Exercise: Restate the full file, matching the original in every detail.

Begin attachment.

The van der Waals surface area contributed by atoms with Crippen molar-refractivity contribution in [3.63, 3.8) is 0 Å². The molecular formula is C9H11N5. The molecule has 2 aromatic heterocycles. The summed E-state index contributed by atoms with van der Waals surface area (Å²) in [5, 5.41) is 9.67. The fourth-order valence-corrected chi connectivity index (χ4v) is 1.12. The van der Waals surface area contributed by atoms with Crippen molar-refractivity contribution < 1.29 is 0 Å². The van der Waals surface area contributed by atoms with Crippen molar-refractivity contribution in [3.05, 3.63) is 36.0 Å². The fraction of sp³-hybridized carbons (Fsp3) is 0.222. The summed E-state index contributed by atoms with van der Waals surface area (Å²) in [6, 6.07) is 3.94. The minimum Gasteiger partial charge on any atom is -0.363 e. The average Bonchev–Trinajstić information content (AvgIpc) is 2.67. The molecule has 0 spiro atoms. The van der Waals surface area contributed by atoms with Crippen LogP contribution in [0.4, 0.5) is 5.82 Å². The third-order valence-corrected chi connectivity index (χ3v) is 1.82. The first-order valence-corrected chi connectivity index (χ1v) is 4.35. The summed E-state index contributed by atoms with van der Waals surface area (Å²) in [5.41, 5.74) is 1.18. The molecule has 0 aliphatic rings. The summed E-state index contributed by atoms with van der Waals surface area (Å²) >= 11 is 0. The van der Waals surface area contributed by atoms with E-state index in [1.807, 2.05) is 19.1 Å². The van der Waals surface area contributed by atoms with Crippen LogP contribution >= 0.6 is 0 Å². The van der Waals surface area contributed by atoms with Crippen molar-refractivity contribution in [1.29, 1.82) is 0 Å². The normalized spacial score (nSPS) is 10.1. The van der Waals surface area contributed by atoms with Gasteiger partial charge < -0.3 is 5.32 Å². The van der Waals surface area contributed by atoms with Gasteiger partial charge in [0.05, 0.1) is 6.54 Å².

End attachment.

The van der Waals surface area contributed by atoms with Crippen molar-refractivity contribution in [3.63, 3.8) is 0 Å². The molecular formula is C9H11N5. The molecule has 2 aromatic heterocycles. The summed E-state index contributed by atoms with van der Waals surface area (Å²) in [5, 5.41) is 9.67. The fourth-order valence-corrected chi connectivity index (χ4v) is 1.12. The van der Waals surface area contributed by atoms with Crippen molar-refractivity contribution < 1.29 is 0 Å². The van der Waals surface area contributed by atoms with Crippen molar-refractivity contribution in [3.05, 3.63) is 36.0 Å². The fraction of sp³-hybridized carbons (Fsp3) is 0.222. The summed E-state index contributed by atoms with van der Waals surface area (Å²) in [6, 6.07) is 3.94. The minimum Gasteiger partial charge on any atom is -0.363 e. The average Bonchev–Trinajstić information content (AvgIpc) is 2.67. The molecule has 0 spiro atoms. The van der Waals surface area contributed by atoms with Crippen LogP contribution in [0.4, 0.5) is 5.82 Å². The third-order valence-corrected chi connectivity index (χ3v) is 1.82. The first-order valence-corrected chi connectivity index (χ1v) is 4.35. The summed E-state index contributed by atoms with van der Waals surface area (Å²) in [5.41, 5.74) is 1.18. The molecule has 0 aliphatic rings. The summed E-state index contributed by atoms with van der Waals surface area (Å²) >= 11 is 0. The van der Waals surface area contributed by atoms with E-state index in [1.807, 2.05) is 19.1 Å². The van der Waals surface area contributed by atoms with Crippen LogP contribution >= 0.6 is 0 Å². The van der Waals surface area contributed by atoms with Crippen molar-refractivity contribution in [1.29, 1.82) is 0 Å². The normalized spacial score (nSPS) is 10.1. The van der Waals surface area contributed by atoms with Gasteiger partial charge < -0.3 is 5.32 Å². The van der Waals surface area contributed by atoms with Gasteiger partial charge in [0.05, 0.1) is 6.54 Å².